By Mike Beas | Daily Journal
Center Grove’s assembly line of hits, better known as a batting order, must seem longer than a stretch of Kansas highway to opposing pitchers.
No break, glimmer of hope or even tiniest glimpse of light at the end of the tunnel.
Smack dab in the middle is the player Trojans players affectionately refer to as “Gary Barrels.”
As baseball-themed nicknames go, junior right fielder Garrison Barile could have done worse.
Barile, who is verbally committed to play college baseball at Miami of Ohio, is certainly living up to the moniker. Entering Wednesday’s game at Carmel, Barile sported team-best numbers in batting average (.500), home runs (six) and runs batted in (30).
He’s the No. 5 hitter on coach Keith Hatfield’s lineup card, which is a little misleading.
Most years, Hatfield said, Barile would be the 3 or 4 hitter.
“In our lineup, this year our five hole is basically an extension of our cleanup hitter,” said Hatfield, who bats senior Owen Guilfoy ahead of Barile. “No question, Garrison is one of the strongest kids on the team. He’s really transformed his body.
“He was hitting the ball pretty far last year, but the missed hits that might have been outs, now those balls are carrying over.”
Barile added 10 pounds of muscle to his 6-foot-2 frame in the offseason and now checks in at 195 pounds. He paid special attention to strengthening his quads and hamstrings in pursuit of newfound distance when connecting with his swing.
Five of Barile’s round-trippers this season came over a 13-day stretch in April, including two in a 9-6 victory over Jeffersonville and a tape-measure offering over the center field fence and off the parking lot beyond against Whiteland in the Johnson County tournament.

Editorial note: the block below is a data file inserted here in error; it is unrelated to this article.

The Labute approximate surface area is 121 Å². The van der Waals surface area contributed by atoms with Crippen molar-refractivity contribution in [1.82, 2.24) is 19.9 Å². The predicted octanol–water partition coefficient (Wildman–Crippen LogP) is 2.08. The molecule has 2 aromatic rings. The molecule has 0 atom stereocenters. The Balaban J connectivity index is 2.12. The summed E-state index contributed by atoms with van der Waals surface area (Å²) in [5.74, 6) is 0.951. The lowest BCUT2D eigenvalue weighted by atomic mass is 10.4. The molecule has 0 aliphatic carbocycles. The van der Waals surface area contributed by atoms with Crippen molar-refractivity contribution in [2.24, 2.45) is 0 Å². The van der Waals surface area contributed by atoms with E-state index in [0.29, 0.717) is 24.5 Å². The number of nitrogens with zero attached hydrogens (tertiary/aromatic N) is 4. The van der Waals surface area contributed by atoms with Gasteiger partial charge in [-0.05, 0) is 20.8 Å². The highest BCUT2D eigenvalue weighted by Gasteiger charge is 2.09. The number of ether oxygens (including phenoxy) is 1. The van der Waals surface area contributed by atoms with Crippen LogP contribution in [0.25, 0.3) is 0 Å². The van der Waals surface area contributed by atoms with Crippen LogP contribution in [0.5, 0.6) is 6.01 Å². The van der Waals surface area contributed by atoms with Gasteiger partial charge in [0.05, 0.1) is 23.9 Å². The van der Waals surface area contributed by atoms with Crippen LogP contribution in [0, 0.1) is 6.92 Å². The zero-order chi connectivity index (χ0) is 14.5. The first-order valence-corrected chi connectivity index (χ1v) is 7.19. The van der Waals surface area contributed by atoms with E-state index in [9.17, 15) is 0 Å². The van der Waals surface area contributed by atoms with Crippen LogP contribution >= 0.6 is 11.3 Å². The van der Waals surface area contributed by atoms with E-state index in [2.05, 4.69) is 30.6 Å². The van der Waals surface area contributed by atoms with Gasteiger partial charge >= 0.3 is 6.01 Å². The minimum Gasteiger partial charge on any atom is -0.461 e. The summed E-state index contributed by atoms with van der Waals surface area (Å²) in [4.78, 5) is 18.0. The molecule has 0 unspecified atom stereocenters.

More recently, Barile’s blast in an 11-7 win at Brownsburg was something of a jaw-dropper, too.
Barile drove in at least one run in 16 of the Trojans’ first 21 games. Five times he’s produced three or more RBIs.
The junior’s elevated productivity wasn’t merely about getting stronger in the months following a sophomore season in which Barile hit .341, drew 16 walks and struck out a team-high 25 times.
Barile has already been walked 22 times this season and raised his on-base percentage from .462 to .667, evidence of his improved plate discipline.
“Honestly, I think it was just confidence and the mental approach to the game,” Barile said. “It’s more about looking at the positive parts of the game. You can’t think about the pitch before or the at-bat before. It’s definitely something that takes work.”
Barile played middle infield in his earlier playing days, moved to the outfield as a freshman and has loved every minute of it.
As is the case with each at-bat, Barile takes his time in right seriously.
“Generally, the baseballs that come out to me are not barreled. They’re normally flukes over the first baseman or second baseman,” Barile said. “I feel our pitching staff does a great job of pitching to left-handers.”
Miami was the first college program to offer a scholarship to Barile.
Former RedHawks catcher Danny Hayden is now in his seventh season as Miami’s coach, while former Butler assistant Bailey Montgomery, a native of Vincennes, is now the hitting coach.
Days and nights in Oxford, Ohio, are part of Barile’s promising future.
In the meantime, Center Grove’s postseason begins later this month, which means Gary Barrels and Co. are focused on the now.